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It may not sound like much, but this exercise really helped me to focus and figure out what I wanted out of life. It made me realise the career I wanted and within a week, as I had promised myself, I had taken a small step to work towards that goal.

If you are feeling lost, unmotivated, or hopeless, like I was at the time, I highly suggest giving this a try. It really helps you to find a small bit of direction in your life. Even if you don’t know where you are right now, it should at least help you to find where you want to go and help you to forge a path to get there. Remember not to put too much pressure on yourself when thinking about what you need to do to get to your number 10. Slow and steady wins the race, so try to figure out small daily/weekly steps you can take to make you head in the right direction.

I hope you found this useful or at least a little bit interesting! If you did it, let me know what you thought of it, and if it helped!














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Patience is a Virtue

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Little by Little

One step and then another,

And the longest walk is ended;

Once stitch and then another,

And the largest rent is mended;

One brick upon another,

And the highest wall is made;

One flake upon another,

And the deepest snow is laid.


Then do not look disheartened

O’er  the work you have to do,

And say that such a mighty task

You never can get through;

But just endeavor, day by day,

Another point to gain;

And soon the mountain which you feared

Will prove to be a plain.

‘Rome was not built within one day’,

The ancient proverb teaches;

And Nature, by her trees and flowers,

The same sweet sermon preaches.

Think not of far-off duties,

But of duties which are near;

And, having once begun to work,

Resolve to persevere.



A copy of the above poem was given to me by a friend and colleague as she departed to another job. It is currently pinned to my notice board at work, always in sight, to remind me the value of patience.

The proverbial phrase ‘patience is a virtue’ is, in my opinion, one of the truest statements ever said. In our current modern world, everything is instant. You can search for information and have the answer back in seconds with a quick internet search. Almost everything we could ever want is just the click of a button away. Why wait in a queue when you can order what you want online and have it delivered to your door? Food, clothes, furniture, conversation, it is all available at lightning speed online. So why wait for anything? Why do we need patience in this fast-paced world we have become accustomed to?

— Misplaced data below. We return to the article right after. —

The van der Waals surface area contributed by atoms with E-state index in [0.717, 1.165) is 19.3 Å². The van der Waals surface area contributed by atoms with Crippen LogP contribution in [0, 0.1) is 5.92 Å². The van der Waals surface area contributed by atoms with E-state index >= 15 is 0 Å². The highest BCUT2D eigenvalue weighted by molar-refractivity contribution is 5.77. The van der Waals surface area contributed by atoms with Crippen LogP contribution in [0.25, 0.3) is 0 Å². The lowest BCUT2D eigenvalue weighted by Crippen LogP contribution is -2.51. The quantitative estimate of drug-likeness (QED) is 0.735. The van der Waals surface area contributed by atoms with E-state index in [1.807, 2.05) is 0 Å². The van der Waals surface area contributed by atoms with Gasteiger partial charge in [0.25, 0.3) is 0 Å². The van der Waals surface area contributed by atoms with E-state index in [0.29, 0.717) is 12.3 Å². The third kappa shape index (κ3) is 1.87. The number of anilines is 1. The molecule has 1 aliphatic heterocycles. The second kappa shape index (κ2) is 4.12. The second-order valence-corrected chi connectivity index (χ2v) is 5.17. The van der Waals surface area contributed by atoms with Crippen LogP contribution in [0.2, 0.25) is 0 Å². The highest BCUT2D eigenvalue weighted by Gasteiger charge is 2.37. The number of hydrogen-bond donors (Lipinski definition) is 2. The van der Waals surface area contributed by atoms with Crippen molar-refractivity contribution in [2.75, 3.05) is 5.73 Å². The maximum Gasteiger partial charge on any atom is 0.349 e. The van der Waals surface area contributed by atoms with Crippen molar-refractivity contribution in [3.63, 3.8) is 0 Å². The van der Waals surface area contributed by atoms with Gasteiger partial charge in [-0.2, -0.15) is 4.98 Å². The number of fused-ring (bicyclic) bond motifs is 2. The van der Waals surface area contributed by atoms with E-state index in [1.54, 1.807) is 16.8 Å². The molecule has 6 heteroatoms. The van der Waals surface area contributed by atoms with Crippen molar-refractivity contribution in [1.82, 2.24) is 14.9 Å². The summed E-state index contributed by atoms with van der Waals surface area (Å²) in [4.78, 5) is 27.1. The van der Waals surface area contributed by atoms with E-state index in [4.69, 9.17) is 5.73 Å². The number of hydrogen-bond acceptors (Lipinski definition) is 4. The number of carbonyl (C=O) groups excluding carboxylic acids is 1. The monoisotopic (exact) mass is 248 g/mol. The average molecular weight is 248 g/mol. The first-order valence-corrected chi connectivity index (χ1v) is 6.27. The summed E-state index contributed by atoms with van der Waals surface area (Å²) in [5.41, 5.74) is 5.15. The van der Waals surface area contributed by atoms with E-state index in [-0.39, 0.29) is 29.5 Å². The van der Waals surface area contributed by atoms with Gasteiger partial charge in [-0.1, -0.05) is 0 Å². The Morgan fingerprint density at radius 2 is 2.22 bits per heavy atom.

Patience is a virtue. It comes in many forms whether it is waiting for the cheese to melt on chips, waiting for your child to learn that screaming won’t get them what they want, or waiting for yourself to work through the stages of grief. Patience is needed but often hard to put into practice. I find that it isn’t patience with other people or things that we have the most trouble with, but patience with ourselves. We grow up wanting to become an adult so badly, waiting and waiting, impatient for the freedom that comes with being independent. We dream of getting the college course we want, the perfect job, the perfect house, the perfect partner, the perfect children. When adulthood finally comes around, we expect what we want to happen instantly, like our internet searches. Eventually the reality hits in; we have to be patient, we have to wait.

When what we want doesn’t come as quickly as we had hoped we have a terrible habit of losing patience with ourselves. We start to blame, berate and bully ourselves for the imagined shortcomings we have that are holding us back. Why didn’t I save more money? Why am I not learning fast enough? Why did I make this decision? Why didn’t I see this coming? Why can’t I get a high paying job? Why can’t I afford to buy a house? Why can’t I do it? Why is it working out for everyone else? There must be something wrong with me. I must be stupid. I must not be trying hard enough. I must not be good enough. I’ll never achieve anything.

We are so quick to convince ourselves that there is something wrong with us. In a world of social media where we only show our successes, it is easy to think everyone else has the perfect life and that we are getting left behind. It is easy to think ‘what is the point?’ and give up. Just because something isn’t easy and takes time, doesn’t mean it isn’t worth doing. We need to slow down and remember that good things come to those who wait. Focus on the little steps you can take every day to work towards you goals. Don’t knock yourself down because others are achieving their goals faster than you. Why should we expect the journey to achieving our own goals in life to be the same as someone else’s? Every life is different with its own unique experiences, how could our journeys possibly be the same?